Friend Function In C++

Introduction

 
In this blog, we are going to discuss the friend function.

We all know private members cannot be accessed from outside the class. That is a non-member function cannot have access to the privacy of the class. However, there could be a situation where we would like two classes to share a particular function. For example, consider a case where two classes, manager and scientist, have been defined. We would like to use a function income_tax() to operate on the objects of both these classes. In such situations, C++ allows the common function of the private data of these classes. Such a function need not be a member of any of these classes.

To make an outside function “friendly” to a class, we have to simply declare this function as a friend of the class as shown below.

  1. Class ABC   
  2. {  
  3.  Friend void xyz(void//declaration   
  4. };  

The function declaration should be preceded by the keyword friend. The function is defined elsewhere in the program like a normal C++ function. The function definition does not use either the keyword friend or the scope operator. The functions that are declared as a friend in any number of classes. A friend, although not a member function, has full access rights to the private members of the class.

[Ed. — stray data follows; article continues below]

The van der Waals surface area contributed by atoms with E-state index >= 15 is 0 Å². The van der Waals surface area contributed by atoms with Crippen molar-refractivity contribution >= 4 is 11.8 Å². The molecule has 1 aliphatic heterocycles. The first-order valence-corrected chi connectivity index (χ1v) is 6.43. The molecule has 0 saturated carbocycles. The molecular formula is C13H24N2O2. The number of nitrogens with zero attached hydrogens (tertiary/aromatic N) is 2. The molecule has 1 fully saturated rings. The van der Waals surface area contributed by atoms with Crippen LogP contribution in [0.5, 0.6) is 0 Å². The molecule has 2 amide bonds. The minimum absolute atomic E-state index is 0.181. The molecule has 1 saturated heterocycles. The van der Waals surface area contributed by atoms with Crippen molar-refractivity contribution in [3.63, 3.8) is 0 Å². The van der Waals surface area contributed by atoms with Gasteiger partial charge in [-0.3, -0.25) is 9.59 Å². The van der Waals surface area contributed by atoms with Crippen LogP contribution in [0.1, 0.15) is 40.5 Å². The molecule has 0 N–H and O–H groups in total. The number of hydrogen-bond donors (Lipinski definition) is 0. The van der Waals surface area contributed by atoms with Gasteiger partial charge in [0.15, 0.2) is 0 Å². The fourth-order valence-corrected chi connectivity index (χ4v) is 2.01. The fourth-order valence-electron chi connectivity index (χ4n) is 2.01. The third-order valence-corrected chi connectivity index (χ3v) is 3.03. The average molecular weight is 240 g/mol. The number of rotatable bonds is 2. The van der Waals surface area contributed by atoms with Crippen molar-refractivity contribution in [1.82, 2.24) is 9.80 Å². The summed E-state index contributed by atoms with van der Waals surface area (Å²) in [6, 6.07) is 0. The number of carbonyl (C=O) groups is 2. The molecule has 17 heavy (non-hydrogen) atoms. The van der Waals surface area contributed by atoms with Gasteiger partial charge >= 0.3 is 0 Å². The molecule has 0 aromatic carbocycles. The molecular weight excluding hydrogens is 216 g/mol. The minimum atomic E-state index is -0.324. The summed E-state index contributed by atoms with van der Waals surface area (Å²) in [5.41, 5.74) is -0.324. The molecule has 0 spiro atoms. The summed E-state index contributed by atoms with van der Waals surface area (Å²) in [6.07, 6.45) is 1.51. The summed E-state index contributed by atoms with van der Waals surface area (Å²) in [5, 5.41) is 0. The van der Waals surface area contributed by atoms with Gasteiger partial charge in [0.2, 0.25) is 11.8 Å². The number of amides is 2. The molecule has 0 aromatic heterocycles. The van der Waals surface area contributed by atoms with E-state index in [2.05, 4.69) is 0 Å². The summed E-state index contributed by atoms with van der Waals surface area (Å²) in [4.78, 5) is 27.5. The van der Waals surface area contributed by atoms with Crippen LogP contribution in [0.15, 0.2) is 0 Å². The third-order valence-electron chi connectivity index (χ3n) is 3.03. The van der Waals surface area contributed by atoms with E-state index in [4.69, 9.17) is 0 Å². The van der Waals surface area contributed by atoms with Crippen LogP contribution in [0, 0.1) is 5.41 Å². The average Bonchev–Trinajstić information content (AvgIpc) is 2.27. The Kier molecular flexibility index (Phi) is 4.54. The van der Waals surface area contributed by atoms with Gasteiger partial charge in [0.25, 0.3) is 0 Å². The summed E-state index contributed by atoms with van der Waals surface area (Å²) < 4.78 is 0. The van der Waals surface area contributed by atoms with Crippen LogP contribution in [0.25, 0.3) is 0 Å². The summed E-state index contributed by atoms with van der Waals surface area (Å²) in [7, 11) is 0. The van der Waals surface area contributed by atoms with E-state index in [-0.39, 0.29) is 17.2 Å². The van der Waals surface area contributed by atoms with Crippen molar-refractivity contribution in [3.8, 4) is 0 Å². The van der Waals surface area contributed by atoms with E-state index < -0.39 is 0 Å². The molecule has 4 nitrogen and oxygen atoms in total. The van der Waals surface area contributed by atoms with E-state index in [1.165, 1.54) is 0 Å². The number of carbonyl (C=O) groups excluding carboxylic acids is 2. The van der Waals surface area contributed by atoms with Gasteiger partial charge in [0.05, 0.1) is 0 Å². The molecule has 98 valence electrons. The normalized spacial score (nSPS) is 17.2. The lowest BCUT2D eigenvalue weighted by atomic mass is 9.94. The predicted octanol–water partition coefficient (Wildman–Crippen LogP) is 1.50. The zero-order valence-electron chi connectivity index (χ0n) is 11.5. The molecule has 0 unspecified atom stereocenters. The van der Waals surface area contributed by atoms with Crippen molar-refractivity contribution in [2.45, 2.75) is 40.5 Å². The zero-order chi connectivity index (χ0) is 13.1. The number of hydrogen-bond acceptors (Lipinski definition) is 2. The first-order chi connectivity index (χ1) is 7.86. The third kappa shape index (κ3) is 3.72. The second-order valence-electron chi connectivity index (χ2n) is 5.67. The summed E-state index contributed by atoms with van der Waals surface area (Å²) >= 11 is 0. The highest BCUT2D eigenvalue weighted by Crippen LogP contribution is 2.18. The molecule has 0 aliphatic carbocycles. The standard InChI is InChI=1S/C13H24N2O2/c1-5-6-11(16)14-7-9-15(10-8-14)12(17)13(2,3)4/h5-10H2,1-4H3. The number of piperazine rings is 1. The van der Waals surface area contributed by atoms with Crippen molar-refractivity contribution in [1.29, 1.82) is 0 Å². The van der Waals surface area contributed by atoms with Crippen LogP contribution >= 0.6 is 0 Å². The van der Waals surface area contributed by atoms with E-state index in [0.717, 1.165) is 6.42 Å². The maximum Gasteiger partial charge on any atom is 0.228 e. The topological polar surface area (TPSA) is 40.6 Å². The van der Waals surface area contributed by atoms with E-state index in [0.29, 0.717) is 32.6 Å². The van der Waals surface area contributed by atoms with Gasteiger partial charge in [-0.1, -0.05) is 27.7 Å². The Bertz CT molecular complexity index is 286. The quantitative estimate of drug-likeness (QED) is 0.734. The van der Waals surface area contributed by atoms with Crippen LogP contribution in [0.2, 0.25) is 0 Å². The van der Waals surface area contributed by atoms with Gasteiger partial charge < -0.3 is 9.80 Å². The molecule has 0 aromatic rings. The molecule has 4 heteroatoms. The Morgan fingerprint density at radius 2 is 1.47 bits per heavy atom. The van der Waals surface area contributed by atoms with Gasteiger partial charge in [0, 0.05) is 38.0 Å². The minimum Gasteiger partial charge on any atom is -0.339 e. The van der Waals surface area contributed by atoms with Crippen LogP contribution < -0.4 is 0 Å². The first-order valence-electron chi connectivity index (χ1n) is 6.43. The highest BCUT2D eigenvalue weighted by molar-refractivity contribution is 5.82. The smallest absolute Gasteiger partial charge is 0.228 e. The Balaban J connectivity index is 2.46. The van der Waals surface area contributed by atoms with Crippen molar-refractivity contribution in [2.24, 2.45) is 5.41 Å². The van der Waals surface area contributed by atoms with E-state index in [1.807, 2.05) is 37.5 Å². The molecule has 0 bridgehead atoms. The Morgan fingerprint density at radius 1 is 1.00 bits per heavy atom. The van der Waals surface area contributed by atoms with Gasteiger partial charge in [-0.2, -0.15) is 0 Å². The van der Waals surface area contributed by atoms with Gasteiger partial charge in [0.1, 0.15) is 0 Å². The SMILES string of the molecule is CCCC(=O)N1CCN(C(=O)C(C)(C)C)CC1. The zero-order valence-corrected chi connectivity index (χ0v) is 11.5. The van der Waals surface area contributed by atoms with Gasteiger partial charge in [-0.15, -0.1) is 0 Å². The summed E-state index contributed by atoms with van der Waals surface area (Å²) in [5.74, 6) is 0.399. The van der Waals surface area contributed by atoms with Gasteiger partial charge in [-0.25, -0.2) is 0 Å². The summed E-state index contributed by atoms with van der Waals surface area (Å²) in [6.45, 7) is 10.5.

A friend function possesses certain special characteristics:
  • It is not in the scope of the class to which it has been declared as a friend
  • Since it is not in the scope class, it cannot be called using the object of that class.
  • It can be involved like a normal function without the help of any object.
  • Unlike member functions, it cannot access the member names directly and has to use an object name dot membership operator with each member's name.
  •  It can be declared either in public or the private part of a class without affecting, it has the objects as arguments.
Example for Friend Function:

  1. #include <iostream>  
  2. Using namespace std;  
  3. Class sample  
  4. {  
  5. Int  a;  
  6. Int b;  
  7. public:  
  8. void setvalue()   
  9. {   
  10.      a=25; b=45;  
  11. }  
  12. friend float mean (sample s);  
  13. };  
  14. float mean(sample s)  
  15. {  
  16. return float(s.a + s.b)/2.0;  
  17. }  
  18. Int main()  
  19. {  
  20. sample x;  
  21. X.setvalue();  
  22. cout << “Mean value”= “<< mean(X) << “\n”;  
  23. Return 0;  
  24. }  
  25.   
  26. The output of the program would be   
  27. Mean value=32.5  

Summary

 
In this blog, we learned about the friend function with a sample program and example. I hope that you find it helpful.
Eat->Code->Sleep->Repeat. 


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